If you're a creative or non-fiction writer, you likely have felt the tendrils of imposter syndrome wrap around your chest. Its hissing whisper will encourage you to give up on your dreams, you're not that talented anyway, and everyone will eventually see you for the phoney writer you've become.
I've been there. You've been there. And these intrusive thoughts do nothing but bruise our confidence and turn us away from the keyboard, relegating our ego to nothing but a husk of what it used to be.
But it's all drivel. And you have to shut it down as quickly as a fingersnap by picturing these voices like another bothersome gnat you sway daily, if not hourly.
Pop-up ads on websites.
You know them all too well by now: You visit a website and suddenly all these pop-up ads spring up on the screen, telling you to subscribe to this or that newsletter or begging you to try this new shampoo. You're no rook, so your wrist is quick to react and your fingers click on the ad's 'X' on the top right and the ad disappears. Another pop-up appears, though, but you're feeling like a Call of Duty sniper and that ad is quickly X'd into marketing oblivion.
Now, apply that same reactive measure to those thoughts of being an imposter in your craft. You have no more skill than anyone else. X! You think your idea is great, you think the editor will like your pitch, but he's laughing at you right now. X it up!
Be merciless with your pop-up ad whack-a-mole. Don't let those ugly thoughts pull you away from the blank page, because writers write; they don't worry about writing, or what people will think about their work. Your first draft, especially, should be anxiety-free, otherwise you'll fret about every sentence or paragraph transition until those loud thoughts begin to worm their way into your brain once again.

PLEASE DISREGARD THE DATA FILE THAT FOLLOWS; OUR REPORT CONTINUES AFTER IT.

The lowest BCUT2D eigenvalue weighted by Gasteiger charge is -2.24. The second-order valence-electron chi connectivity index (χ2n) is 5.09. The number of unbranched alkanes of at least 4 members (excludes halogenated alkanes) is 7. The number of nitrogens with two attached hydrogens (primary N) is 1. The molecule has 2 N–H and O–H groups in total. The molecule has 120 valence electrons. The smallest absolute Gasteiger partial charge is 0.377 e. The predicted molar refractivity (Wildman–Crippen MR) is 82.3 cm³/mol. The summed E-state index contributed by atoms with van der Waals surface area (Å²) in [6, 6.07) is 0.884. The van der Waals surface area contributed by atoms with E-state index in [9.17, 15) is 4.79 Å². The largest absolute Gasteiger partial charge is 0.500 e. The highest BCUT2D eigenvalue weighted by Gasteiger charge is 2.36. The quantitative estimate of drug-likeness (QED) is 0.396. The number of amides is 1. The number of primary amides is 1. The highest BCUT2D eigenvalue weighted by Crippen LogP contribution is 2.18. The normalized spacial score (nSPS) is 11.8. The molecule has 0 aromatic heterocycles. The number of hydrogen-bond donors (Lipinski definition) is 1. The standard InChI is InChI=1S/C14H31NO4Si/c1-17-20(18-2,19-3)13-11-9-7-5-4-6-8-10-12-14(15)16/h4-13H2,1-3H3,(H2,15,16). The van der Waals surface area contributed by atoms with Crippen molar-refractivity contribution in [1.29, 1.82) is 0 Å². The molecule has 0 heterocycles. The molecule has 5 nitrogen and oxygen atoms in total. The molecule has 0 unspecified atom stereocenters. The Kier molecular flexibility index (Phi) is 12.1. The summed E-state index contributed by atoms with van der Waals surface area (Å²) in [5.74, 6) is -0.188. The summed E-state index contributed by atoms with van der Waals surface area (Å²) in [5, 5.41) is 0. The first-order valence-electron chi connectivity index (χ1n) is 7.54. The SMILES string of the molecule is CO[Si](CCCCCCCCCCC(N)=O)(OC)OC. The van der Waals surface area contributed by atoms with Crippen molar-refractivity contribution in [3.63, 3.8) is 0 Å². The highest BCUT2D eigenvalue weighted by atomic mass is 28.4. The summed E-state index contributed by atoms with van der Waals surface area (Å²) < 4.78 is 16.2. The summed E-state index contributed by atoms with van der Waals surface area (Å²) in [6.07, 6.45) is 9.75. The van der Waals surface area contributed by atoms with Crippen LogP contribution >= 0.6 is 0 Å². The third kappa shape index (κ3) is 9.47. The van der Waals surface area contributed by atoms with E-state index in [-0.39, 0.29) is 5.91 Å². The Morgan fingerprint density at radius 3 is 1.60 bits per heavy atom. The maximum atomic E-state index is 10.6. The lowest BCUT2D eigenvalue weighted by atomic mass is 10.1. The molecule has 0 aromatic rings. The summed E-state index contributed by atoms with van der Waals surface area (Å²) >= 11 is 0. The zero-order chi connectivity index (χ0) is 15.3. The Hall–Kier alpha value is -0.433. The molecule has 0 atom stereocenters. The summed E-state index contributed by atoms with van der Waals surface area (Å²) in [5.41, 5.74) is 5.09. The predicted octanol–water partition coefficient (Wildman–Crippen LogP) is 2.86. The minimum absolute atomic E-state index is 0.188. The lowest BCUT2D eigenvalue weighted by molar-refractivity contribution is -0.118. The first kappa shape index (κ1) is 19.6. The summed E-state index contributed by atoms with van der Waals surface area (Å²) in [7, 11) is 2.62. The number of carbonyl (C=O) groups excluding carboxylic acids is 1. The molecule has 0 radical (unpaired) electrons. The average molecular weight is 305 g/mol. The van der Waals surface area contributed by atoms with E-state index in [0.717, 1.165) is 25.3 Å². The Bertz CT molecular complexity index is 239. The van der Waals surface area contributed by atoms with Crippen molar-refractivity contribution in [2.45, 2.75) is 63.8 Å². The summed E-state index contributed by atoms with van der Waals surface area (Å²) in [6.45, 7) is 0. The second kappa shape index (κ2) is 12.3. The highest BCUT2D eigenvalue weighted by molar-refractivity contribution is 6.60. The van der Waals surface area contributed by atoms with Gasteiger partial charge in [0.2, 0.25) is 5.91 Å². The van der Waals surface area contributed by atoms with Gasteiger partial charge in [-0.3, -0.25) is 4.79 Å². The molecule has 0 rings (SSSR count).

Anne Lamott's Bird by Bird has a similar piece of advice for quieting those voices who try to defeat your writing sessions with critical and barking accusations: Picture them as mice you drop into a jar. Then imagine there's a volume-control button on the jar, and turn it all the way down to dismiss those "angry, neglected, guilt-mongering voices." Then watch "the frantic mice lunge at the glass, trying to get to you. Leave it down, and get back to your shitty first draft."
Whatever fantastical journey you go on to trash those unhelpful voices, find your way to writing peace by recognizing that you are not a fake, not a charlatan just trying to rake in dollars by passing yourself off as a mediocre writer. No, you want to improve your standing as a writer, develop your craft to level up as much as you can, and you're not going to let any unwarranted doubt get in your way.
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